Archive for the ‘Health’ Category
This article considers ‘health’ and issues of embodiment through the prism of Deleuze and Guattari’s framework of theory. Deleuze and Guattari speak of an embodied subjectivity, a ‘body-without-organs’ (BwO), which is the outcome of a dynamic tension between culture and biology. This BwO – or ‘body-self’ – is a limit, the outcome of physical, psychological and social ‘territorialization’, but which may be ‘deterritorialized’ to open up new possibilities for embodied subjectivity. The question ‘what can a body do?’ is posed to address issues of health and illness. The physical, psychological, emotional and social relations of body-self together comprise the limit of a person’s embodied subjectivity, and as such delimit its ‘health’. ‘Illness’ is a further limiting of these relations, while health care may offer the potential to de-territorialize these relations, opening up new possibilities. This model suggests the importance of a collaborative approach to illness, health and health care.
People with higher education, and people who live in areas with a low mortality rate, are overrepresented among users of the free choice of the hospital system. Research shows that the system has reduced waiting times nationally, but different sections of the population make very different use of the system. “One of the findings is that people with higher education are more mobile than people with a lower education level.” This means that people with higher education travel more than people with less education in order to get swift treatment. The reason for the difference may be that highly educated people are better informed about their options. “When they become ill, I think they are less willing to wait. So they find out what their rights are and avail themselves of the services available to them”. In addition, Educated people may be more health-conscious than people with less education. “That is something we also see in other studies, for example that educated people go to their GP more often.”
In this landmark book of popular science, Daniel E. Lieberman—chair of the department of human evolutionary biology at Harvard University and a leader in the field—gives us a lucid and engaging account of how the human body evolved over millions of years, even as it shows how the increasing disparity between the jumble of adaptations in our Stone Age bodies and advancements in the modern world is occasioning this paradox: greater longevity but increased chronic disease. The Story of the Human Body brilliantly illuminates as never before the major transformations that contributed key adaptations to the body: the rise of bipedalism; the shift to a non-fruit-based diet; the advent of hunting and gathering, leading to our superlative endurance athleticism; the development of a very large brain; and the incipience of cultural proficiencies. Lieberman also elucidates how cultural evolution differs from biological evolution, and how our bodies were further transformed during the Agricultural and Industrial Revolutions. While these ongoing changes have brought about many benefits, they have also created conditions to which our bodies are not entirely adapted, Lieberman argues, resulting in the growing incidence of obesity and new but avoidable diseases, such as type 2 diabetes. Lieberman proposes that many of these chronic illnesses persist and in some cases are intensifying because of “dysevolution,” a pernicious dynamic whereby only the symptoms rather than the causes of these maladies are treated. And finally—provocatively—he advocates the use of evolutionary information to help nudge, push, and sometimes even compel us to create a more salubrious environment.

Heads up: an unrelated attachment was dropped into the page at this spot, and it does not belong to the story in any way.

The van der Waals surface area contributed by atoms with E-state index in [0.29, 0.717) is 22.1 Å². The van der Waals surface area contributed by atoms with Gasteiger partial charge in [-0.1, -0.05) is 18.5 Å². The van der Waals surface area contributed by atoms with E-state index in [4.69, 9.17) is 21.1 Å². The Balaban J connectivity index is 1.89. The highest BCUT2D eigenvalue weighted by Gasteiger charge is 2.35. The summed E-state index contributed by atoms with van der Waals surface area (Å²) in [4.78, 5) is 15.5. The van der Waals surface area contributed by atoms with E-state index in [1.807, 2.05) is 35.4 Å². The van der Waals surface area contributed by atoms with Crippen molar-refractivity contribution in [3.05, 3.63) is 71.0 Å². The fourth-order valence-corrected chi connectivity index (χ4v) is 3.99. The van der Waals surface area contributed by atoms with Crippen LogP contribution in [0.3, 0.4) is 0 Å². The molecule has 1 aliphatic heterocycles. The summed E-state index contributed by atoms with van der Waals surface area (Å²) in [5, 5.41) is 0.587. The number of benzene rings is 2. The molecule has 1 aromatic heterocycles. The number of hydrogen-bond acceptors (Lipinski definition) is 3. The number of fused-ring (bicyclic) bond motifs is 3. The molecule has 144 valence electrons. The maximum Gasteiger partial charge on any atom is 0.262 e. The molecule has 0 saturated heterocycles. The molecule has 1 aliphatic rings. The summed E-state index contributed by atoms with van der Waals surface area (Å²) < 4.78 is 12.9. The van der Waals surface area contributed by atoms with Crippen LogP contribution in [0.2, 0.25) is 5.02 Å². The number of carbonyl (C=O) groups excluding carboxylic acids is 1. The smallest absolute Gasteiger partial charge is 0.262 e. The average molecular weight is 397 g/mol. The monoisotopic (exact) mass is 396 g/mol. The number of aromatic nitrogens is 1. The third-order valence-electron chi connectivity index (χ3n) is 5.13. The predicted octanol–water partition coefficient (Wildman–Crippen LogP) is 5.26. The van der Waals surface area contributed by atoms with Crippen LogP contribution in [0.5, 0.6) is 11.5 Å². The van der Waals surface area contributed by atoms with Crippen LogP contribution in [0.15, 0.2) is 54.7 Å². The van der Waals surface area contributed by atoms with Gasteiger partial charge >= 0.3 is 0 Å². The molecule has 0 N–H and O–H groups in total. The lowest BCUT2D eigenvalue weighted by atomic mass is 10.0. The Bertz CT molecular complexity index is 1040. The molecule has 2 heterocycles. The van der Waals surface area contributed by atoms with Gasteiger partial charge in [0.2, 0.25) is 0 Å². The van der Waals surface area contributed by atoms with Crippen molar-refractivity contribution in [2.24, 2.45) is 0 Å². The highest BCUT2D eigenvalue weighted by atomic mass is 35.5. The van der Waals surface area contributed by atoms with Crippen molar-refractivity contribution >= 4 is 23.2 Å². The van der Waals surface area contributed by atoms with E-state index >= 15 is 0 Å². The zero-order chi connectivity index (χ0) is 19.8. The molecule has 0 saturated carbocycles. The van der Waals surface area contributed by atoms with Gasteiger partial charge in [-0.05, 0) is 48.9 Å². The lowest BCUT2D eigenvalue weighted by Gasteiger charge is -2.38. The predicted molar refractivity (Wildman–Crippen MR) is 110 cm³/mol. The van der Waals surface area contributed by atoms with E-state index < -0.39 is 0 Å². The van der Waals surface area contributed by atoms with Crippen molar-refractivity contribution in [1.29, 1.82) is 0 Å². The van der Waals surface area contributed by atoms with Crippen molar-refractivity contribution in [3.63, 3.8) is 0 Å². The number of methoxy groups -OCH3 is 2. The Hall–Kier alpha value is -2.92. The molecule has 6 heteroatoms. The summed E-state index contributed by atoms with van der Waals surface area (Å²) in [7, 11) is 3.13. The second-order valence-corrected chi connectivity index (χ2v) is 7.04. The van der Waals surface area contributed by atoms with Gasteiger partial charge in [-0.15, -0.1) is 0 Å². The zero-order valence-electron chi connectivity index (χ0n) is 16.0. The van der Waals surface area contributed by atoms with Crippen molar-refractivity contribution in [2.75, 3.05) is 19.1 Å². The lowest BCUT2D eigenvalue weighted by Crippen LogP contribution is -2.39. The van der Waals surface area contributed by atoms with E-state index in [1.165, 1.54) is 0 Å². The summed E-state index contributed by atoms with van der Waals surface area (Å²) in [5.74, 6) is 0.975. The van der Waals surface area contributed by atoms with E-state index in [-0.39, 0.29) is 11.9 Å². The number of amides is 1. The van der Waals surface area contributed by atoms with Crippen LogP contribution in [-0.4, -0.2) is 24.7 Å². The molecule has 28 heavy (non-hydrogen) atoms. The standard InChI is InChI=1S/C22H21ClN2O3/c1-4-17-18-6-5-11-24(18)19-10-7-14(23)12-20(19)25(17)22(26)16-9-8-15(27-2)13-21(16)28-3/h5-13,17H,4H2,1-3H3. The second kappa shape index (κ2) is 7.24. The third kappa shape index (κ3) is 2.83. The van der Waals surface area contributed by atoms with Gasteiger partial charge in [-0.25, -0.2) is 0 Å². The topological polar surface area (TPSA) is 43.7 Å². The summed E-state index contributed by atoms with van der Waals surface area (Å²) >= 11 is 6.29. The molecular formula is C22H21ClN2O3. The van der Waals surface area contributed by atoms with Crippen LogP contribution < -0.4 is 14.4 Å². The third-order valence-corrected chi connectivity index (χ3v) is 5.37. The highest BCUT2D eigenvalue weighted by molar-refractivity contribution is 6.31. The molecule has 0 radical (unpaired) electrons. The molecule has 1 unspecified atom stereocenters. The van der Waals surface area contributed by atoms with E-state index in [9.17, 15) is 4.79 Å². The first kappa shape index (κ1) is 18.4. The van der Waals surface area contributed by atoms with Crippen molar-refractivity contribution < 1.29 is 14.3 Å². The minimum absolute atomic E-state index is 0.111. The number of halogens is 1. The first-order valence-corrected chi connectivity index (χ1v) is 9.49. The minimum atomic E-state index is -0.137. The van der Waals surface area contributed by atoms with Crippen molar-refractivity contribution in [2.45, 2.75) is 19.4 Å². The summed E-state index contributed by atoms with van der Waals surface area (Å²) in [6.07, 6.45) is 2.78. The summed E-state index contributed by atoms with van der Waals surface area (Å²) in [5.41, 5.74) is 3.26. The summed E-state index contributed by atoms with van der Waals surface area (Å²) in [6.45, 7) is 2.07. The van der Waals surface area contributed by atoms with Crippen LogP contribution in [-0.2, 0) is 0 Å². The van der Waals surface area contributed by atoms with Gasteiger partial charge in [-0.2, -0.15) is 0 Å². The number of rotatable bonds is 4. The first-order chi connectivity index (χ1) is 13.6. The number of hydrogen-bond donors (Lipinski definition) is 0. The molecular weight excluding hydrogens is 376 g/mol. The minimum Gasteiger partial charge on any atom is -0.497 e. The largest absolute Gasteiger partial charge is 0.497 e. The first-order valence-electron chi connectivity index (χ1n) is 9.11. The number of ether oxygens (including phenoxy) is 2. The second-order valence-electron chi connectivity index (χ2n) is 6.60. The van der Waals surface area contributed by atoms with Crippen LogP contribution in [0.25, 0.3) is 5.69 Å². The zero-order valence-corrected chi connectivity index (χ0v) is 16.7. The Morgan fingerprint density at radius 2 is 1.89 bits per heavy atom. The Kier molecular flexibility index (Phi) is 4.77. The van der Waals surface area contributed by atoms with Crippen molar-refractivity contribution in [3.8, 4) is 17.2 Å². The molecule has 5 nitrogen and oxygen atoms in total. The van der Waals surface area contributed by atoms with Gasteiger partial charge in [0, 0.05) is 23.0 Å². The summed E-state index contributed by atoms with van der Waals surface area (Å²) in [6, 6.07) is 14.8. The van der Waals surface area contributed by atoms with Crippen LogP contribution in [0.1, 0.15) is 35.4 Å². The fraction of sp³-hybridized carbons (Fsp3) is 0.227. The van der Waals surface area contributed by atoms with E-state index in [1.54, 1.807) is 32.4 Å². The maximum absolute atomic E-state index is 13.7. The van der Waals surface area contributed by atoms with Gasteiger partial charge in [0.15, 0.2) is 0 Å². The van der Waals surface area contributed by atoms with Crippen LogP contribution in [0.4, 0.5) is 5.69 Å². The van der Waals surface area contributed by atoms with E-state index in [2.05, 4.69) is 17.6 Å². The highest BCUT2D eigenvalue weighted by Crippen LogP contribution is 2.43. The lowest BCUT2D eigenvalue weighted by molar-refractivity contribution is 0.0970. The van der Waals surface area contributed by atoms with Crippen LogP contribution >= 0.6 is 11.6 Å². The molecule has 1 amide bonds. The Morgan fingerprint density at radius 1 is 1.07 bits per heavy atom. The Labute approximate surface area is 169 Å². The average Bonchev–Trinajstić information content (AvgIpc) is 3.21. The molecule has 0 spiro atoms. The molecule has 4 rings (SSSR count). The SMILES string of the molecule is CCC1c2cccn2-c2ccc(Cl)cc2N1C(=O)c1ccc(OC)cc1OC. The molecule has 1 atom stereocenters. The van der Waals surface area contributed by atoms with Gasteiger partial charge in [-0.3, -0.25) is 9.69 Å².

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There is ample evidence to show that young people living in poorer circumstances are more likely to be at risk of unintentional injuries and lack of physical activity than those from more affluent families. Unintentional injuries are the leading cause of death in children aged 5−19 years in the WHO European Region, with road traffic, drowning and poisoning ranking among the top 15 causes of death in 0−19-year-olds. Deaths in countries with the highest injury rates are almost seven times those in countries with the lowest rates, with five out of six child injury deaths taking place in poorer countries. Physical inactivity in childhood and adolescence is recognized as having profound negative implications for the health of young people as they grow into adulthood, and being subject to socio-environmental influences. WHO/HBSC Forum 2009, the third forum in a series designed to promote adolescent health, concentrated on action on socio-environmentally determined health inequities among children and adolescents. This publication presents the summary of outcomes from WHO/HBSC Forum 2009. It also features two background papers on injuries and physical activity and environmental inequalities among children and young people which set the context and present a summary of the evidence on the topics, and 10 country case studies which share national experiences.